1. Obtain a good eye image in the eye camera frames by adjusting the thresholds of the calibration software's various detection parameters, which may include: the brightness of the eye image, the size of the pupil the software expects, and a bounding box that sets the boundaries of where the software will look for the pupil. Draw the bounding box as small as possible while ensuring that the pupil remains inside the box throughout the eye's complete range of motion. Be aware that a larger bounding box that encompasses space that the pupil never occupies increases the likelihood of false pupil detection and may cause small movements of the pupil to be detected less accurately.
      2. Be aware that even after adjusting the software's various detection thresholds, the software may sometimes still incorrectly locate the pupil or CR; for instance, if eyelashes cover the pupil.
    2. Find good calibration points based on the scene and eye camera frames. Note that the best calibration points provided to the software are those in which the pupil and CR are accurately detected, the eye is stably fixated on a clearly identifiable point in space in the scene image, and the points are evenly dispersed across the entire range of the scene image.
      1. Ensure that pupil detection is accurate for each frame in which a calibration point is plotted, so that both valid x-y scene coordinates and valid x-y pupil coordinates are fed into the algorithm.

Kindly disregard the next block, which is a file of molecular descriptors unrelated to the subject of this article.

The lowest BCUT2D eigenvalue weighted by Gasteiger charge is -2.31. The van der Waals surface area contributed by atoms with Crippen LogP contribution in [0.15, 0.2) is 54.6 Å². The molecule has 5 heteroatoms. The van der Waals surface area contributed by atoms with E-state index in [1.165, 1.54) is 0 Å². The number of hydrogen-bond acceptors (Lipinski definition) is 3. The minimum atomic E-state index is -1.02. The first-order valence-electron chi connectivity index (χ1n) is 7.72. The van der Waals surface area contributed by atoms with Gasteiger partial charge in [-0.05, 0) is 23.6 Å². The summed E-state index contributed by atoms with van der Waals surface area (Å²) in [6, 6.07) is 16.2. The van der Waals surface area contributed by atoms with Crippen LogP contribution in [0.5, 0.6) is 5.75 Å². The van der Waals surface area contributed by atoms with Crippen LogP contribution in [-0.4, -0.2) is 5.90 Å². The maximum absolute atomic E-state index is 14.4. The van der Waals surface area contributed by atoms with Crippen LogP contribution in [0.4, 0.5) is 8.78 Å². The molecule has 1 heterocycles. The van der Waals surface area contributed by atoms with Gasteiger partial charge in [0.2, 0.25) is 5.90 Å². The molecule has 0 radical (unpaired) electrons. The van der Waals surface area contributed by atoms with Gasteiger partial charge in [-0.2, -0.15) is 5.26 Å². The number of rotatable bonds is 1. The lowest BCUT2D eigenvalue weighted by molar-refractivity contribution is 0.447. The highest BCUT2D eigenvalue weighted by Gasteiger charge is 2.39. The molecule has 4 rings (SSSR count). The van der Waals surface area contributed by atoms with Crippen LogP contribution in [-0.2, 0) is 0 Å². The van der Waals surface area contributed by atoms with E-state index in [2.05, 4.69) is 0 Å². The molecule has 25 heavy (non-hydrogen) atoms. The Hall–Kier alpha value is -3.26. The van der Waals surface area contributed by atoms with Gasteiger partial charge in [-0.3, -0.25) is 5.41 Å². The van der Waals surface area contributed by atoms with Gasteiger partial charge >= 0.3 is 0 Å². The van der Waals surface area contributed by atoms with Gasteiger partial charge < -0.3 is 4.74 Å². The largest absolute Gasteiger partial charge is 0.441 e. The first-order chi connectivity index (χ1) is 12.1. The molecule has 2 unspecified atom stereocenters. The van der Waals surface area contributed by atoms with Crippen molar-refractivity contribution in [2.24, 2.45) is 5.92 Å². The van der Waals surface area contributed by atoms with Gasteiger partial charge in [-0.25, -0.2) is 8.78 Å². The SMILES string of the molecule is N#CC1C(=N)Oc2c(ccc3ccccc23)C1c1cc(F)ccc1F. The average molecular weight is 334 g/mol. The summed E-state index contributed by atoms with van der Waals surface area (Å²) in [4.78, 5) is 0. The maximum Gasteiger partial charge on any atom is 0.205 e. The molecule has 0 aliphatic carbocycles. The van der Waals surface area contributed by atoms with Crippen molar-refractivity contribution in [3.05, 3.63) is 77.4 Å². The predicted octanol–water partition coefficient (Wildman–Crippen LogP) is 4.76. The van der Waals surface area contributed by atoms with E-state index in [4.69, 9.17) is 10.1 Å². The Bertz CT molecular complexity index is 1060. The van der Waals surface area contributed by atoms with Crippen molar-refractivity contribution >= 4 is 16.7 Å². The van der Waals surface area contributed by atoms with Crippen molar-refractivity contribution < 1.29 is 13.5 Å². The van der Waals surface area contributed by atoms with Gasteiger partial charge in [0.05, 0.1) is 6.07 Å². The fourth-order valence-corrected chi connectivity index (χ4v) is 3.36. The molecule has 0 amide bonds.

2. During the first pass at calibration, identify calibration points at moments when the child is clearly looking to a distinct point in the scene image. Keep in mind that these can be points intentionally created by the experimenter during data collection, for instance with a laser pointer (see Figure 3A-B), or they can be points from the study in which the POG is easily identifiable (see Figure 3C), as long as the pupil is accurately detected for those frames.
      3. To find moments of gaze to more extreme x-y scene image coordinates, scan through the eye camera frames to find moments with accurate pupil detection when the child's eye is at its most extreme x-y position.
    3. Do multiple "passes" for each calibration to iteratively hone in on the most accurate calibration possible. Note that after completing a first "pass" at calibration, many software programs will allow the deletion of points previously used without losing the current track (e.g. crosshair). Select a new set of calibration points to train the algorithm from scratch but with the additional aid of the POG track generated by the previous calibration pass, allowing one to gradually increase calibration accuracy by progressively "cleaning up" any noise or inaccuracies introduced by earlier passes.
  3. Assess the quality of calibration by observing how well the POG corresponds to known gaze locations, such as the dots produced by a laser pointer during calibration, and reflects the direction and magnitude of the child's saccades. Avoid using points to assess calibration quality that were also used as points during the calibration process.
    1. Remember that because children's heads and eyes are typically aligned, children's visual attention is most often directed toward the center of the scene image, and an accurate track will reflect this. To assess the centeredness of the track, plot the frame-by-frame x-y POG coordinates in the scene image generated by the calibration (see Figure 4). Confirm that the points are most dense in the center of the scene image and distributed symmetrically, except in cases where the scene camera was not centered on the center of the child's field of view when originally positioned.